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I was interested in using cotoneaster as both the flowers and berries are helpful to wind life. Gardeners World suggested an alternative, presumably native species, should be used be made no suggestions. Not helpful. I have no idea what might be appropriate. 


  • What sort of cotoneaster were you thinking of using?  There are lots of different ones, some deciduous and some evergreen, some ground-hugging and some can grow to 4 metres or more.  Only 5 are considered invasive in the UK so there may be one you'd like to grow which isn't on the "naughty list"... plus the ecology site I was looking at, says "in urban areas it may actually have a net benefit to local ecosystems as its flowers are highly attractive to bees, and birds eat its berries in the winter when other food sources may be scarce."  So if you live in a town, you should be ok.  It's illegal to "distribute or allow to spread" cotoneaster into the wild, but birds dropping seeds into your neighbours' gardens in a town is acceptable, I guess.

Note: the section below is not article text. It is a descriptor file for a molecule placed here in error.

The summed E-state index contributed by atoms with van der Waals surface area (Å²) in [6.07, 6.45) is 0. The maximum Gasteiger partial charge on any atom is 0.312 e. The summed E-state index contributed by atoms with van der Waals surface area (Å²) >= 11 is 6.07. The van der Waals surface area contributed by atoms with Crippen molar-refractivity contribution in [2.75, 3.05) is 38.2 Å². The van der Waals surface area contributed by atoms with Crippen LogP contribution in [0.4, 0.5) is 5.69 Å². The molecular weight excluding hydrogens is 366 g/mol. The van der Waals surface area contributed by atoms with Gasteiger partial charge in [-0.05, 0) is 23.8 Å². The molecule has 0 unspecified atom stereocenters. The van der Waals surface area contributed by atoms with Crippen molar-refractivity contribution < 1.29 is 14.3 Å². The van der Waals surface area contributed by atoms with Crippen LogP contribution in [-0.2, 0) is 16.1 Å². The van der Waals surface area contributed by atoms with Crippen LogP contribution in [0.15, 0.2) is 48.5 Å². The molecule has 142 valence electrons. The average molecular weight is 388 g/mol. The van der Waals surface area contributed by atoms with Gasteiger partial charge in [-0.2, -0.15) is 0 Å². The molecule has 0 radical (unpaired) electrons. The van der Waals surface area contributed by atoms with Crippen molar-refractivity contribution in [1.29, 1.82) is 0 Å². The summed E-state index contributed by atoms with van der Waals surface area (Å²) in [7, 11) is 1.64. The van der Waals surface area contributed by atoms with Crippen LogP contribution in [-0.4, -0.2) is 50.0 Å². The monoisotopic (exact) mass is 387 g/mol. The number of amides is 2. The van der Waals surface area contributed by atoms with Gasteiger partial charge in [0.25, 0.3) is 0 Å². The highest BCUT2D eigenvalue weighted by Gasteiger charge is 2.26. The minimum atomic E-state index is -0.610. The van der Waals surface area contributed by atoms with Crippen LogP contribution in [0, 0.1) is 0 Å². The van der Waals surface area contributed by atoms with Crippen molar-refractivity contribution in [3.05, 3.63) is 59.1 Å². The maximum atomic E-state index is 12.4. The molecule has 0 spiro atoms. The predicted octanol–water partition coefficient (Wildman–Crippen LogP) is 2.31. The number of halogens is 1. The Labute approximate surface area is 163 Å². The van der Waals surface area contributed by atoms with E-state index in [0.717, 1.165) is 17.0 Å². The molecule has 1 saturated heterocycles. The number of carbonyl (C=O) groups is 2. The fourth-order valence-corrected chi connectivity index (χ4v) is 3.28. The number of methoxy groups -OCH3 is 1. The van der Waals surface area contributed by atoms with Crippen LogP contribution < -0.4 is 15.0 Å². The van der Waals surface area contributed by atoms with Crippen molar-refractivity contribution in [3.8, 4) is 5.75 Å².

Since 2019 I've lived in east Clare, in the west of Ireland.
  • FairygirlFairygirl Posts: 54,860
    Where do you want to plant it? 
    Cotoneaster is widely used in all sorts of gardens, and is fairly easy to keep in check, so it really comes down to which one you pick, and what site you have. Some are certainly more dominant than others, but they all respond well to hacking back when needed. 

    I've never been without them in any garden I've had. Wonderful for bees, and birds.  :)
    It's a place where beautiful isn't enough of a word....

    I live in west central Scotland - not where that photo is...
  • At the back of my front garden. There is a very tired hydrangea I want to replace with something more wildlife friendly which is my primary motivation. I have a pyracantha at the back, and though I didn't notice the bees the blackbirds seem to really enjoy the berries.  Don't want thorns so near the pavement! Thank you. 
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